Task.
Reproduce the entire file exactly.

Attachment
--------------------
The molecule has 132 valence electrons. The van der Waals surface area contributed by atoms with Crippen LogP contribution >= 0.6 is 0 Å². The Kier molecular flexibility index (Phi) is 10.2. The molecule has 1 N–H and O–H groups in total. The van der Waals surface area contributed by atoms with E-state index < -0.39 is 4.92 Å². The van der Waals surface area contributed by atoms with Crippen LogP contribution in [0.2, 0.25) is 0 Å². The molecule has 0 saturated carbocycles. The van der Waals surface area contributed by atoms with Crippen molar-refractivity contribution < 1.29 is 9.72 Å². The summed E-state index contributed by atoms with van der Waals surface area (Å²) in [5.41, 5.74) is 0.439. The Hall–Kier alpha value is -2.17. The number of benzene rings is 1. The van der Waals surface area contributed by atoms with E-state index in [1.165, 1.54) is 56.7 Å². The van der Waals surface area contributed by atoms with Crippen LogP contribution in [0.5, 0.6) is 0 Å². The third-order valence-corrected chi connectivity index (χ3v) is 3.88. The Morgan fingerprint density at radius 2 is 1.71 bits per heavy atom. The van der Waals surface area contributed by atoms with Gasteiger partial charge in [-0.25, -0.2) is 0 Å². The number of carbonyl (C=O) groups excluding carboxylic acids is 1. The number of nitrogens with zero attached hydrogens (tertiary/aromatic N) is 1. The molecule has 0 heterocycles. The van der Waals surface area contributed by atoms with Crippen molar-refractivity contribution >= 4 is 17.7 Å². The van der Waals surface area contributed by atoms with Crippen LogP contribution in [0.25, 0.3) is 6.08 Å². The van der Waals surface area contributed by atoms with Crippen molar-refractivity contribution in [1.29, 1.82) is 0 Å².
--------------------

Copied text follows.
The molecule has 132 valence electrons. The van der Waals surface area contributed by atoms with Crippen LogP contribution >= 0.6 is 0 Å². The Kier molecular flexibility index (Phi) is 10.2. The molecule has 1 N–H and O–H groups in total. The van der Waals surface area contributed by atoms with E-state index < -0.39 is 4.92 Å². The van der Waals surface area contributed by atoms with Crippen LogP contribution in [0.2, 0.25) is 0 Å². The molecule has 0 saturated carbocycles. The van der Waals surface area contributed by atoms with Crippen molar-refractivity contribution < 1.29 is 9.72 Å². The summed E-state index contributed by atoms with van der Waals surface area (Å²) in [5.41, 5.74) is 0.439. The Hall–Kier alpha value is -2.17. The number of benzene rings is 1. The van der Waals surface area contributed by atoms with E-state index in [1.165, 1.54) is 56.7 Å². The van der Waals surface area contributed by atoms with Crippen LogP contribution in [0.5, 0.6) is 0 Å². The third-order valence-corrected chi connectivity index (χ3v) is 3.88. The Morgan fingerprint density at radius 2 is 1.71 bits per heavy atom. The van der Waals surface area contributed by atoms with Gasteiger partial charge in [-0.25, -0.2) is 0 Å². The number of carbonyl (C=O) groups excluding carboxylic acids is 1. The number of nitrogens with zero attached hydrogens (tertiary/aromatic N) is 1. The molecule has 0 heterocycles. The van der Waals surface area contributed by atoms with Crippen molar-refractivity contribution >= 4 is 17.7 Å². The van der Waals surface area contributed by atoms with Crippen LogP contribution in [0.25, 0.3) is 6.08 Å². The van der Waals surface area contributed by atoms with Crippen molar-refractivity contribution in [1.29, 1.82) is 0 Å².